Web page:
What is the Gospel?, chapter 4, from February 14, 2013

Now that we’ve gotten an overview of the gospel, and have discussed Christ’s work at length, I’d like to dig in a little deeper to what Christ has done for us and apply it to our lives. I’m going to do that by taking a look at Romans 3:23-26, which Martin Luther once called “the center of the Bible”. It hits on all 4 of the major points of the gospel that we’ve covered so far. Let’s read it again together.

23 for all have sinned and fall short of the glory of God, 24 and are justified freely by his grace through the redemption that came by Christ Jesus. 25 God presented him as a sacrifice of atonement,[i] through faith in his blood. He did this to demonstrate his justice, because in his forbearance he had left the sins committed beforehand unpunished— 26 he did it to demonstrate his justice at the present time, so as to be just and the one who justifies those who have faith in Jesus.

Before we can understand what this passage is saying, we need to define a few things. Who knows the repeated word in this passage (the answer from question 5b)? Right – it’s just. (box on board 5x) We see it in two forms: Just/Justice, which is God’s justice – that he does what’s right and punishes sin. And then “Justifies/ed. When we use Justify today we are often saying, “you’re just trying to justify yourself”, where in the bible – justified means “right with God” or on good terms with God. So remember that.The second thing we want to define is what the pronouns are – because with all the he’s and his’s in this passage, it’s easy to get confused whether they are referring to God the Father or Christ. I hope you were able to do that in your group. Let’s do it now together to make sure we’ve got them all right. (go through).

So with our newfound tools and definitions, let’s read through this passage together, thinking about what this passage tells us about the Gospel.

Let’s zero in on this last sentence. Who is the one who is just and justifies those who have faith in Jesus? It’s God! How? How can he be perfectly just, punishing sin but allow sinners like you and me to have a relationship with Him? It’s through the cross. Through the cross He punished our sin like the good and just God he is, but that punishment we deserved fell on Jesus. As the hymn says: This, the pow’r of the cross: Son of God—slain for us. What a love! What a cost! We stand forgiven at the cross. We often think that Jesus is the one who saves us…and in a sense He does. But here it says it is the God of the universe has decided to save us! It was His will and plan to love sinners like you and me and bring us into a right relationship with Him.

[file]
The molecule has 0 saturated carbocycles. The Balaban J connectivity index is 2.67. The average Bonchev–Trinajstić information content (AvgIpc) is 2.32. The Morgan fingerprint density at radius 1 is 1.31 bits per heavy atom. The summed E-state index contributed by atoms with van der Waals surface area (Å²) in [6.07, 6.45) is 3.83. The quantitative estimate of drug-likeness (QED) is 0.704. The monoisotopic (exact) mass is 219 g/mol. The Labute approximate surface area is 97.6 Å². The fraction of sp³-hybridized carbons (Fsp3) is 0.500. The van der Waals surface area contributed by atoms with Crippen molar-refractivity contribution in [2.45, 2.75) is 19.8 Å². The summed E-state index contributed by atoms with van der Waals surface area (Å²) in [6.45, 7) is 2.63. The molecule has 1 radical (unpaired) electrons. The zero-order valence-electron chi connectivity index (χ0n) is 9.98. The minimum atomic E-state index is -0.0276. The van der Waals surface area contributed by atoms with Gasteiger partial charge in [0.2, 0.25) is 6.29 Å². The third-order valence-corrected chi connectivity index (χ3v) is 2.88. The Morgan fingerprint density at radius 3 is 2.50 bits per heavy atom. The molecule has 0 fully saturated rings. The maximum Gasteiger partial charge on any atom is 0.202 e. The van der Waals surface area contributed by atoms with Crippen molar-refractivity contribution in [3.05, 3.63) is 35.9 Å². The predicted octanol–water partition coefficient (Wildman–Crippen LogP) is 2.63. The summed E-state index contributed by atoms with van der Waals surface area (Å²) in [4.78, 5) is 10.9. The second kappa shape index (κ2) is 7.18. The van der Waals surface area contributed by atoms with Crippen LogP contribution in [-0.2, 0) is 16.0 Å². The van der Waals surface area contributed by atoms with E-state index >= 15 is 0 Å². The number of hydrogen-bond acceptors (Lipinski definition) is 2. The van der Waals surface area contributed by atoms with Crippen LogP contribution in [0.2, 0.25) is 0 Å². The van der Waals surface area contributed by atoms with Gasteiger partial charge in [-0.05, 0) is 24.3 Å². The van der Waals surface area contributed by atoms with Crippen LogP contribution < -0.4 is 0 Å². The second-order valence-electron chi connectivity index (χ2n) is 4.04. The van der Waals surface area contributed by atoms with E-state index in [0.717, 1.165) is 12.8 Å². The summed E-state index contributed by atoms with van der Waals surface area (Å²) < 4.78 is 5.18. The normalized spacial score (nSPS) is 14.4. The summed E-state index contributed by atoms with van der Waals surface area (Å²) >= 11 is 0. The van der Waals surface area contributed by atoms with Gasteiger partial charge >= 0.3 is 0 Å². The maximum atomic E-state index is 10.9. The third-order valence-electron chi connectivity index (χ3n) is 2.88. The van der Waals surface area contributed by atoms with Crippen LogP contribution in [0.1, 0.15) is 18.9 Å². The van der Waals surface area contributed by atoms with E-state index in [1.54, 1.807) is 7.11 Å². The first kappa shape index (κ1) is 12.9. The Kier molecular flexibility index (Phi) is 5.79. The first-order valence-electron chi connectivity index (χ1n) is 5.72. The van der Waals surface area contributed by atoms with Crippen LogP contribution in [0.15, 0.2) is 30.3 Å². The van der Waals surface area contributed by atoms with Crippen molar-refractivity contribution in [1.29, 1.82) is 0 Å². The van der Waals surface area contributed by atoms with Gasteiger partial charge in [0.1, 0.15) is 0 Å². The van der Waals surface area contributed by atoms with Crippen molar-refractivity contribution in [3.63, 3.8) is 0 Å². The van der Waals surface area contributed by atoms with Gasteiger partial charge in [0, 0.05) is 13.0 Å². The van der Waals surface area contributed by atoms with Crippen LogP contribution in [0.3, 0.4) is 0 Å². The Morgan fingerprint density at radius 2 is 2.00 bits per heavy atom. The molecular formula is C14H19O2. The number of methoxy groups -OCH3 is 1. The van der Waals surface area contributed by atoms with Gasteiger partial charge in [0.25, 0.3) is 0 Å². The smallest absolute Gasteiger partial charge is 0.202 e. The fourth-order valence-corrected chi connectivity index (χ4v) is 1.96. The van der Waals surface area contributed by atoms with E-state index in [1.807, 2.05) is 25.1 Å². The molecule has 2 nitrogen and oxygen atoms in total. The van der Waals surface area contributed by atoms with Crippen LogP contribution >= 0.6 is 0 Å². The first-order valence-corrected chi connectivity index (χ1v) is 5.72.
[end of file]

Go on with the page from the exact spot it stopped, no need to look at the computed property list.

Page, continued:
If you are not a Christian (I just say that because I can’t see into everyone’s heart here) there is nothing more important than believing this truth. Today, God is seeking worshippers to worship Him in spirit and in truth. This could be you. Please talk with a friend here before you leave today if you’d like to know more about what it means to be right with God.

But because most if not all of us here are believers today, what does it look like for us to live in light of this truth? I have three applications for us.

First: Christian: Rest and rejoice in God’s work for you. Your standing with God, your being on good terms with him is not based on anything you’ve done. It’s not based on your church attendance or how
many quiet times you’ve had this week. It’s not based on how you’re feeling right now or how many
times you have failed today. What a happy and freeing thing!